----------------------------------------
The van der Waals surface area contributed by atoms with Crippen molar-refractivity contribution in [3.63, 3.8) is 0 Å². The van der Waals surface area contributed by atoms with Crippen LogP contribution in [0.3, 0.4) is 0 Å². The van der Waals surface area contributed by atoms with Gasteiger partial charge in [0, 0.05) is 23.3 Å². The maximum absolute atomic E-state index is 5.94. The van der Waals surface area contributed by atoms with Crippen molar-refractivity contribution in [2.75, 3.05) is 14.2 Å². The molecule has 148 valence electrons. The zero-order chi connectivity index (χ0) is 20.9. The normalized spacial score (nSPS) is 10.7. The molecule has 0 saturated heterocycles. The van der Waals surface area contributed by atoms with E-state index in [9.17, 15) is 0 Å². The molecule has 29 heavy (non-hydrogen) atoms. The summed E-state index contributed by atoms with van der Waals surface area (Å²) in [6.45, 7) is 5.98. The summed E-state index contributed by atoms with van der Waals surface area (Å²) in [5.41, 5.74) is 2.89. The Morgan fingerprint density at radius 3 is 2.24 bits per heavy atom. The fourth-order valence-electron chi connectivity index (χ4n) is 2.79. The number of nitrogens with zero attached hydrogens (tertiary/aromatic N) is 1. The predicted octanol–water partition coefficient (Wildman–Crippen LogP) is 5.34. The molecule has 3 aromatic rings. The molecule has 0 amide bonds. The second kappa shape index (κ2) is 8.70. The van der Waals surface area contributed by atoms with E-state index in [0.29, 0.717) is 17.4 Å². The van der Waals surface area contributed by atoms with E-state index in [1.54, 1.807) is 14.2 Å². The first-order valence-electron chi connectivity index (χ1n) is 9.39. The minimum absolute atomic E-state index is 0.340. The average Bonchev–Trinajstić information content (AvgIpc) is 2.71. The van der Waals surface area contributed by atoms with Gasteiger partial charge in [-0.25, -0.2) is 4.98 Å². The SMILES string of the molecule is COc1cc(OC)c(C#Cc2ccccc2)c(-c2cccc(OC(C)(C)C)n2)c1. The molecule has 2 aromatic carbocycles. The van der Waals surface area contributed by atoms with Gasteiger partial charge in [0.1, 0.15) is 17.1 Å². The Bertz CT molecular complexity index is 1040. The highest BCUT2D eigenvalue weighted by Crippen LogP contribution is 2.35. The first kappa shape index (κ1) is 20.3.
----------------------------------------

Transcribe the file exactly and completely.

The van der Waals surface area contributed by atoms with Crippen molar-refractivity contribution in [3.63, 3.8) is 0 Å². The van der Waals surface area contributed by atoms with Crippen LogP contribution in [0.3, 0.4) is 0 Å². The van der Waals surface area contributed by atoms with Gasteiger partial charge in [0, 0.05) is 23.3 Å². The maximum absolute atomic E-state index is 5.94. The van der Waals surface area contributed by atoms with Crippen molar-refractivity contribution in [2.75, 3.05) is 14.2 Å². The molecule has 148 valence electrons. The zero-order chi connectivity index (χ0) is 20.9. The normalized spacial score (nSPS) is 10.7. The molecule has 0 saturated heterocycles. The van der Waals surface area contributed by atoms with E-state index in [9.17, 15) is 0 Å². The molecule has 29 heavy (non-hydrogen) atoms. The summed E-state index contributed by atoms with van der Waals surface area (Å²) in [6.45, 7) is 5.98. The summed E-state index contributed by atoms with van der Waals surface area (Å²) in [5.41, 5.74) is 2.89. The Morgan fingerprint density at radius 3 is 2.24 bits per heavy atom. The fourth-order valence-electron chi connectivity index (χ4n) is 2.79. The number of nitrogens with zero attached hydrogens (tertiary/aromatic N) is 1. The predicted octanol–water partition coefficient (Wildman–Crippen LogP) is 5.34. The molecule has 3 aromatic rings. The molecule has 0 amide bonds. The second kappa shape index (κ2) is 8.70. The van der Waals surface area contributed by atoms with E-state index in [0.29, 0.717) is 17.4 Å². The van der Waals surface area contributed by atoms with E-state index in [1.54, 1.807) is 14.2 Å². The first-order valence-electron chi connectivity index (χ1n) is 9.39. The minimum absolute atomic E-state index is 0.340. The average Bonchev–Trinajstić information content (AvgIpc) is 2.71. The van der Waals surface area contributed by atoms with Gasteiger partial charge in [-0.25, -0.2) is 4.98 Å². The SMILES string of the molecule is COc1cc(OC)c(C#Cc2ccccc2)c(-c2cccc(OC(C)(C)C)n2)c1. The molecule has 2 aromatic carbocycles. The van der Waals surface area contributed by atoms with Gasteiger partial charge in [0.1, 0.15) is 17.1 Å². The Bertz CT molecular complexity index is 1040. The highest BCUT2D eigenvalue weighted by Crippen LogP contribution is 2.35. The first kappa shape index (κ1) is 20.3.